While allowing the appeal, the CIC then directed Naresh Kumar, additional commissioner for engineering at MCD, to provide information to Khurana and the Commission on the steps taken in this matter before 10 June 2009. 




Decision No. CIC/SG/A/2009/000834/3554

Appeal No. CIC/SG/A/2009/000834



Appellant                                            : BB Khurana

                                                            New Delhi-110027


Respondent                                        : VR Bansal

                                                              The Suptdg. Engineer-I & PIO

                                                              Municipal Corporation of Delhi

                                                              Office of the Suptdg. Engineer-I (WZ),

                                                              Vishal Enclave, Rajouri Garden,

                                                              New Delhi-110027.



nagesh kini

3 years ago

Thank you for this report.
We, at Mogul Lane, Mahim Mumbai, are seriously opposing the installation of a mobile tower within the compound of the Telephone Colony in thickly residential residential area.
We have immediate STOP WORK order from the GM MTNL who has approved the installation.

Rupee plunges 130 paise to hit new all-time low of 60 against US dollar

Weak domestic fundamentals such as record current account deficit and high inflation concerns too put pressure on the rupee, dealers said


The Indian rupee on Thursday plunged by a whopping 130 paisa to hit lifetime low of 59.93 against the US dollar in the early trade on the Interbank Foreign Exchange on strong demand for the American currency from banks and importers. The rupee hit an all-time low of 59.97 per dollar in the spot market while it struck 60.17 in the futures segment.

Besides, the dollar's strength against major currencies overseas on comments by Federal Reserve chairman Ben Bernanke that the central bank may scale back its monetary stimulus programme later this year weighed on the domestic unit, dealers said.

However, according to Credit Suisse, the statement from Federal Open Market Committee (FOMC), and chairman Bernanke's press conference were more hawkish than expected. "The FOMC seems simultaneously anxious to start slowing the pace of its asset purchases and reluctant to tighten policy too early or too quickly. Market participants seem much more attuned to the new news of 'tapered purchases' than the old news of a large Fed balance sheet," it said in a note.

Raghuram Rajan, chief economic advisor to the finance ministry, tried to calm the markets while admitting that the government had limited resources and the reasons for the fall in domestic currency were more global than local.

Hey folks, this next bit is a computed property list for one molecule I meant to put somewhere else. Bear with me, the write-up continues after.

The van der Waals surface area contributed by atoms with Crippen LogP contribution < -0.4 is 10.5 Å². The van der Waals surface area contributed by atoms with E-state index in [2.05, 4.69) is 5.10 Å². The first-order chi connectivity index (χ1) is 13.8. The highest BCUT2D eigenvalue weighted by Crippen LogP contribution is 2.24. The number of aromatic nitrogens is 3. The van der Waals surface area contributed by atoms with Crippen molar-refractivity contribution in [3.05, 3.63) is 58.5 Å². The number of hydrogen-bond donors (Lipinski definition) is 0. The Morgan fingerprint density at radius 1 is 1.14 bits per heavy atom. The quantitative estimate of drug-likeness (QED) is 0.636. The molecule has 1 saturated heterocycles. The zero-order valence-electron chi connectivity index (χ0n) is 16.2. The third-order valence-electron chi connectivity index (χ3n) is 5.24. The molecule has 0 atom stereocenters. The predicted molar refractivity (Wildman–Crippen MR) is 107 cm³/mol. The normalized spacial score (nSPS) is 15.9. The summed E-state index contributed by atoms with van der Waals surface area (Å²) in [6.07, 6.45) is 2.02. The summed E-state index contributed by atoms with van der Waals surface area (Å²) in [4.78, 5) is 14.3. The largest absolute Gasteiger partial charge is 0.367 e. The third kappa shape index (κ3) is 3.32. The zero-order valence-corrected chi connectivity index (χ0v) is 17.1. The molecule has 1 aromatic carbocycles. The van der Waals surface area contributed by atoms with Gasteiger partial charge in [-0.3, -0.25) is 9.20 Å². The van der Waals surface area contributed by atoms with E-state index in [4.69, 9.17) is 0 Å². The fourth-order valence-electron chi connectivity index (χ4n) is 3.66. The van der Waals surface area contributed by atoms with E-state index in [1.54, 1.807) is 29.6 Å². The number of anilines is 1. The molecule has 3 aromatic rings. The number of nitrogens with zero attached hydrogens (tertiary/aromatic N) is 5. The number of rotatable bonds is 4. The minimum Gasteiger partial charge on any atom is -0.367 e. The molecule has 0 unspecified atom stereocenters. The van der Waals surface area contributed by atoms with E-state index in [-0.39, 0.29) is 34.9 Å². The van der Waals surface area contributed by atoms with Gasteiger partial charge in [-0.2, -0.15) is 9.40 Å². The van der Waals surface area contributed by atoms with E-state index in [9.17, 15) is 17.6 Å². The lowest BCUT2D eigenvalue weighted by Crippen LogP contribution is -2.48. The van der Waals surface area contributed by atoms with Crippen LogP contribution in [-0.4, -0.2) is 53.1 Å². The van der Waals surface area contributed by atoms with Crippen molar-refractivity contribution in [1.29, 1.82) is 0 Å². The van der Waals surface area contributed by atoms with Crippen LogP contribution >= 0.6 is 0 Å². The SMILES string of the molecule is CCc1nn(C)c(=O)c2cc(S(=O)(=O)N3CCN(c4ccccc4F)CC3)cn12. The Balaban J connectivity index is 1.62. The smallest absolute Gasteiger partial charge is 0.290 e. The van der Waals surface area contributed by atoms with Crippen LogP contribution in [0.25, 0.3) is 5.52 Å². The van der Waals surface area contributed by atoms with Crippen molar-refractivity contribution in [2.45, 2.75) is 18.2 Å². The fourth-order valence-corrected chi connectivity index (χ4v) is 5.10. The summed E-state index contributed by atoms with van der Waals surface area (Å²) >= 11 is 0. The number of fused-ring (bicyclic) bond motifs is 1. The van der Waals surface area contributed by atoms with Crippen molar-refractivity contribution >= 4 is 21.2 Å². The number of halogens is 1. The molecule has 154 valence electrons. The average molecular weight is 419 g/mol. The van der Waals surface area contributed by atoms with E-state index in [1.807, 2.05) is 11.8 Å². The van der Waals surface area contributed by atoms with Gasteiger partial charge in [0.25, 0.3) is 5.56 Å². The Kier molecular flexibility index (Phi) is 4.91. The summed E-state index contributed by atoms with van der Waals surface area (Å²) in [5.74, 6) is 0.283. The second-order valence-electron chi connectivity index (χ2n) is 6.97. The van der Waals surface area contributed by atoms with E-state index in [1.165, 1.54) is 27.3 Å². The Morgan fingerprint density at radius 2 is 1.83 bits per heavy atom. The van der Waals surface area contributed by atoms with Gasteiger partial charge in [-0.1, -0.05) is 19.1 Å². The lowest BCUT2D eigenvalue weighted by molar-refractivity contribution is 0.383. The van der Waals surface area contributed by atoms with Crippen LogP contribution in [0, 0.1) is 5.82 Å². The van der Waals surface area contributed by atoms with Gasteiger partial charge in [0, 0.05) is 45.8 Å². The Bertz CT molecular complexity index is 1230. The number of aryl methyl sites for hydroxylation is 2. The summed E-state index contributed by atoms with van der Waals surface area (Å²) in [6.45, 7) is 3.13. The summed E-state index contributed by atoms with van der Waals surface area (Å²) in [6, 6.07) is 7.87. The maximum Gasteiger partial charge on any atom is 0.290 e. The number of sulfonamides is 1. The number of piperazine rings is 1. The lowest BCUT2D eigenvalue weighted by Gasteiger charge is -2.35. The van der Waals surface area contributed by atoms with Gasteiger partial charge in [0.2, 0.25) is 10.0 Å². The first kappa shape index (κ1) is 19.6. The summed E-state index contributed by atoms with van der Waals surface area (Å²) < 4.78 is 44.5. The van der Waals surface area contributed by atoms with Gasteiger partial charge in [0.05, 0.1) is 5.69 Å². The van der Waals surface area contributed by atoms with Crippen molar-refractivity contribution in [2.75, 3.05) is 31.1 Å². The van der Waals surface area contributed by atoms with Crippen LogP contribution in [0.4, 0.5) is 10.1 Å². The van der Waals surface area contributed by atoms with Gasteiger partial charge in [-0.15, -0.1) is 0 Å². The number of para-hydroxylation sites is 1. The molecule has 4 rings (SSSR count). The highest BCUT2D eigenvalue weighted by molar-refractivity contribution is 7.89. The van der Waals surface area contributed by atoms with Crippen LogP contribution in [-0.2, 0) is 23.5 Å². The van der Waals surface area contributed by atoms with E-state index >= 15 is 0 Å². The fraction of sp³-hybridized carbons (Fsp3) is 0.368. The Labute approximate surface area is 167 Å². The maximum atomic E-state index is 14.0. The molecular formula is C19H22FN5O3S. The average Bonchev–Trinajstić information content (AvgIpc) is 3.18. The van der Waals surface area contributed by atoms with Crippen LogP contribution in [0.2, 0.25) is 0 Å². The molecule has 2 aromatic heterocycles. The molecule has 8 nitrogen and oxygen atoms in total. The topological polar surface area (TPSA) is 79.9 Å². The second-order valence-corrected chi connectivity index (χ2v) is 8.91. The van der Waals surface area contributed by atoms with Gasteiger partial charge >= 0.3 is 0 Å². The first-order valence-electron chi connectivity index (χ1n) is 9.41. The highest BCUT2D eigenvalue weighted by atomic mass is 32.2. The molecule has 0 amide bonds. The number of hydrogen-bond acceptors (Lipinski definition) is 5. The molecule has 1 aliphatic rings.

Speaking with reporters, he said, "We have a range of instruments. We can call on them as and when needed. We will not flag them. The ministry of finance, Reserve Bank of India (RBI) and Securities and Exchange Board of India (SEBI) are watching developments closely and would take action appropriate. We should not let ourselves to be led by the market into directions we do not want to go".

The domestic currency had earlier hits its all-time intra-day low of Rs58.98 on 11th June. The rupee had gained 7 paisa to close at Rs58.70 against the dollar in the previous session on the back of recovery in stocks and fresh dollar selling by exporters.
Kuntal Sur, director, KPMG in India, said, "The rupee has been under pressure since last month and has lost around  10% during this period on the back of heavy foreign currency outflows as foreign investors withdrew heavily from debt market  and also from equity market. The ballooning current account deficit (CAD) and cloudy outlook of reforms have added to the local currency's woes. Outlook of the currency is expected to remain weak till the structural measures are taken to improve CAD and improvements of sentiments foreign investors".

Montek Singh Ahluwalia, deputy chairman of Planning Commission, however expressed surprise over market reaction to the Fed's statement. He said, "Currencies in all emerging nations are being impacted. For Indian rupee, the CAD is also responsible for large depreciation and it is up to RBI to decide on intervening in the currency market."

According to dealers, weak domestic fundamentals such as record current account deficit and high inflation concerns too put pressure on the rupee.

In a report, Mecklai Financial said, "60.00 should be a psychological level for the rupee wherein RBI may step in and ensure that it does not depreciate to a large extent from hereon. The rupee has been on a depreciation mode ever since it hit an high of 53.67 in this year."

Meanwhile, as an aftereffect, the BSE benchmark Sensex also closed below the 19,000 level, plunging 526 points, or 2.7%, to 18,719.3.